Stephanie Eatherly
By : Cyntnia La Grou
Like most kids growing up around Nashville, Stephanie's early musical roots took shape in middle school when she started playing drums. Although she admired her father's entrepreneurial skills, her mother's creativity as a photographer inspired her to study design. While studying at Middle Tennessee State University, she combined her talents after meeting Jared Micah and Hats, a local band with whom she toured during spring and summer breaks.

As designer and photographer, however, Stephanie marches to the beat of a different drum. Her artistic journey and passion to see the world started to take off when, after reviewing her photography portfolio, two of three local design firms encouraged her to pursue photography. Her travels took her to Germany where she worked along-side an art collective: Pick a Pocket - a group of young artists who use their craft to raise awareness about extreme poverty. Stephanie was mentored by professional photographers while working alongside them in the dark room and on the field. There she took the position of lead designer responsible for branding, fundraising, and promoting the organization.

In 2009 she visited the remotest regions of Ethiopia with a small team from the collective. The group was collaborating with Lale Labuko, a visionary tribal leader who was working with his own indigenous communities, helping them abandon harmful cultural practices and adapt to the changing world. (Story here)

During their stay, they encountered a group of young girls who worked in a garbage dump in Addis Ababa, Ethiopia. The girls scavenged through filth to find sellable metals and recyclables to provide for their families. Some were no older than eighteen, others as young as nine. The team started an after school program with the goal of finding sponsors to pay for school fees, supplies, and uniforms for each girl.

Monday thru Saturday, thirteen of the girls made the trek to a rented house on the outskirts of the dump where they were given English lessons, tutored in their subjects, and received a warm meal. On the weekends they had the chance to wash their clothes and watch movies on the staff's laptop.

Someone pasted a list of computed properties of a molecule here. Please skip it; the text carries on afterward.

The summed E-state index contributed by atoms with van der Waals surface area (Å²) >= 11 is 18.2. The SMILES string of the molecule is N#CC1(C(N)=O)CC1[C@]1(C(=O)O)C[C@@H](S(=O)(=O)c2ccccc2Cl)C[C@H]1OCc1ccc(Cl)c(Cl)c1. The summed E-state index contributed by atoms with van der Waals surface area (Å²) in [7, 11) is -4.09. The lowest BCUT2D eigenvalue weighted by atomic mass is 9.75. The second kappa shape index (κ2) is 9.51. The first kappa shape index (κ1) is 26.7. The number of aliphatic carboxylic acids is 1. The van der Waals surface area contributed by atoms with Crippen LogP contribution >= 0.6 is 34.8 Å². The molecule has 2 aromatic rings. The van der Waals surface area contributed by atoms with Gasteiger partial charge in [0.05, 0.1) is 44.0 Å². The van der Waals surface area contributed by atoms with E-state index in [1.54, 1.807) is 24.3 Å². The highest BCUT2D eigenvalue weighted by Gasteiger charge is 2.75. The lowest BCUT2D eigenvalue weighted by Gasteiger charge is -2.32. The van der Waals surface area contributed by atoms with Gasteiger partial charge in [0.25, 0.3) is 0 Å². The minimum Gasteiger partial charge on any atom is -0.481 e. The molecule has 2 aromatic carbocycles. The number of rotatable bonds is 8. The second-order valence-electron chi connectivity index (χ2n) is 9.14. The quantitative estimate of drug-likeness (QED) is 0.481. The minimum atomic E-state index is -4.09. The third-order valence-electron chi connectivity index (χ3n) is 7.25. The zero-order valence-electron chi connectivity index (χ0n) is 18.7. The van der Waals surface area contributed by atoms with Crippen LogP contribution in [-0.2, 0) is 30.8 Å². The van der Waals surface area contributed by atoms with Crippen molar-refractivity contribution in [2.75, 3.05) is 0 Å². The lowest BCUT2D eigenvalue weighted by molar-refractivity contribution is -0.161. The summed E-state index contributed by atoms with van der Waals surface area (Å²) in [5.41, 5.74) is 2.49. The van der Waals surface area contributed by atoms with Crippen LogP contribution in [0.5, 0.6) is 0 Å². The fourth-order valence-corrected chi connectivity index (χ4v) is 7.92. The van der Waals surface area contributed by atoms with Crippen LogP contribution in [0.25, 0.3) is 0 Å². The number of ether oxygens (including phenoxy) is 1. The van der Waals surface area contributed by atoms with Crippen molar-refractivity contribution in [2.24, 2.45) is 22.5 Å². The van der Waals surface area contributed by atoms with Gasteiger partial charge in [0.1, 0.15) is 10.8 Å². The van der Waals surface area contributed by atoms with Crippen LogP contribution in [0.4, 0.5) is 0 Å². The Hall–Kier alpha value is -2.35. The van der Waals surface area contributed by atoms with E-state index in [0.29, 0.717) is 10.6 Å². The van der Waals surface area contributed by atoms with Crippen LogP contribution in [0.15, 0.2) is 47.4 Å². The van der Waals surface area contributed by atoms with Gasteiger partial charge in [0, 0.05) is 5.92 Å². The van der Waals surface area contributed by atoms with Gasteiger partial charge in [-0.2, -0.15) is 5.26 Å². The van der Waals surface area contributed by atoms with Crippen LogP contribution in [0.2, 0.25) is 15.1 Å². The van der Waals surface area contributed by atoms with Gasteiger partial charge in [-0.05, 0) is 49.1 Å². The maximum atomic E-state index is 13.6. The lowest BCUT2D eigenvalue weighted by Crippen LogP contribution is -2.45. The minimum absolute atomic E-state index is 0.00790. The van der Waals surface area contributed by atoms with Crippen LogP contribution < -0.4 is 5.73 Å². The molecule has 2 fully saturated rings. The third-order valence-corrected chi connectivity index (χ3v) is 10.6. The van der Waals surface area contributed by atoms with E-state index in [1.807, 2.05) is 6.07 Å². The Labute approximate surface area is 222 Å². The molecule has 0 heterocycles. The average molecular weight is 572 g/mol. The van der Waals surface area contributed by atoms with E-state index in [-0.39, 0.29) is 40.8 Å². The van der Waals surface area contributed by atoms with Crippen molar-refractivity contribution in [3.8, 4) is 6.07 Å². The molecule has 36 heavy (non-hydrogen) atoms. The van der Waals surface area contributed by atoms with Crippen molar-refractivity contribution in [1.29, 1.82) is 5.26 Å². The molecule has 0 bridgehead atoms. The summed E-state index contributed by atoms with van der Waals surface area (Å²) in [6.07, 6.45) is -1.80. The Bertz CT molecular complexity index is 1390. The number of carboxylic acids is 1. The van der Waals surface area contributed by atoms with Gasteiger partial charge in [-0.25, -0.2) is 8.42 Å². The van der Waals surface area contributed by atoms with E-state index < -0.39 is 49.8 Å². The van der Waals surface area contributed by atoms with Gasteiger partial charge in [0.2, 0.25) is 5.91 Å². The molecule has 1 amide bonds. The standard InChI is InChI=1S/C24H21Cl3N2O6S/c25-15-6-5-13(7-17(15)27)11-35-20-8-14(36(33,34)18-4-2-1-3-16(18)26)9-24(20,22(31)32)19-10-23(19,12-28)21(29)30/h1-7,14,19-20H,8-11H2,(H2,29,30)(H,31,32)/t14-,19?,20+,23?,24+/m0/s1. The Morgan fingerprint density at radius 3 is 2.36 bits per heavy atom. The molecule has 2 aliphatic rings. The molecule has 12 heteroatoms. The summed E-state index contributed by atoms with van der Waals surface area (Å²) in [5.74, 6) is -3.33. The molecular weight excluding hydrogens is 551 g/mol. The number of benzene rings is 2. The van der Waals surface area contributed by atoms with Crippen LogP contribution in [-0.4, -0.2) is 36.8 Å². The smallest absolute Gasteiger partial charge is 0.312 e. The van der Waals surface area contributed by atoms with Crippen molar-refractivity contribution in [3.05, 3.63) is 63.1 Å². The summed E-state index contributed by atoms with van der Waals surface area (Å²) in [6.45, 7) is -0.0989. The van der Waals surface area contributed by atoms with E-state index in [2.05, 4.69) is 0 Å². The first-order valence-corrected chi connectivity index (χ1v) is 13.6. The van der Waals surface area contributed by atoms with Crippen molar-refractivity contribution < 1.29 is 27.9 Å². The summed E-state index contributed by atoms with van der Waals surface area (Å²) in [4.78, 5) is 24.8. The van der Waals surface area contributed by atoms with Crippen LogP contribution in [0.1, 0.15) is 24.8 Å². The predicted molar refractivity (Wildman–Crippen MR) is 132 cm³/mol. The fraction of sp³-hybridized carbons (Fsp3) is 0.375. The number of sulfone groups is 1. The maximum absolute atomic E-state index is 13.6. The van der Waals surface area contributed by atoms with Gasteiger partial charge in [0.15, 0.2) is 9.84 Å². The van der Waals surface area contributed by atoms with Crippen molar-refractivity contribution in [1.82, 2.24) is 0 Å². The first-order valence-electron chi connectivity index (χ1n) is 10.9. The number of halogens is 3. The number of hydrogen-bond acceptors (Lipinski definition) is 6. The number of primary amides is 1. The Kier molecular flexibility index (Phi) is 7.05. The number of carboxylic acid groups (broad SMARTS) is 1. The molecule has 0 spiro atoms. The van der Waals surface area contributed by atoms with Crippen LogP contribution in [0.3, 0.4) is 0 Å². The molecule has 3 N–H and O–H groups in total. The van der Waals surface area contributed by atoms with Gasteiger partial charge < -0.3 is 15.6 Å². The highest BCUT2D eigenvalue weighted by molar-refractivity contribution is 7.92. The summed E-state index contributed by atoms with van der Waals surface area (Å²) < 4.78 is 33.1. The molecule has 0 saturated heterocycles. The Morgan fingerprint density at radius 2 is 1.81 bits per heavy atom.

Stephanie produced a short documentary for the project - the Koshe Project. The opportunity to share a meal with the girl's families in a small hut community, as the girls laughed, danced and played soccer - left a life changing impression.

Before the trip to Ethiopia, Stephanie's group had been compiling stories about their journeys. In 2010, she and five other photojournalists and writers headed to Mumbai, India to complete the book "Reject this Reality". The trip took them to the largest red light district in Asia: Kamathipura. She and fellow photographer, Melody Wilson, were awarded the chance to document one of the brothels. They were led by a translator, a local nun who worked at a near-by children's home, into the workplace of several women. It was a normal work day as two young ladies were just finishing their lunch, getting ready for their shifts in the evening. They explained that the residual cast system and resulting lack of education and husband, prevented them from finding work other than the sex trade. Both were forced to the red light as a last resort. As several men and women passed by their dirt-covered room, the women described one horrific story after another.

Amazed at the strength and beauty of these women, Stephanie started brainstorming. In a burst of enthusiasm, she visited a market in the city to purchase beads, wire, and other jewelry making tools to help them start a jewelry business. Short of time to train the women, she used some of the supplies to develop the craft personally and support her ongoing travels.

Stephanie left Germany in the summer of 2011 to continue her education as the next step on her journey. Her passion to see the world has taken her to Germany, Italy, Spain, Romania, Hungary, Netherlands, Belgium, Poland, Czech Republic, UK, Kenya, Ethiopia, India, Canada, and most of the states. She is now a senior at MTSU studying organizational communication and nonprofit management. Stephanie has devoted her summer months as a communications, social media and design intern with Compathos. She explains, "Through school and travel, I am part of a growing network of like-minded socially conscious people. Since working with Compathos, I have been able to grow that network. I know that wherever I end up will be in an environment in which I can help make the world a better place."

In the coming year she will be choosing between grad school and finding a job in the international development sector - all while continuing her mission to create art that connects the West to the Third world. She dreams of working with Fair Trade USA, and would love to create real world and virtual environments for the arts, music, and fair trade products with proceeds going toward helping those less fortunate. "I have a passion for the third world because I've seen the desolation and heard the cry of those in extreme cases - those are the ones I want to help."
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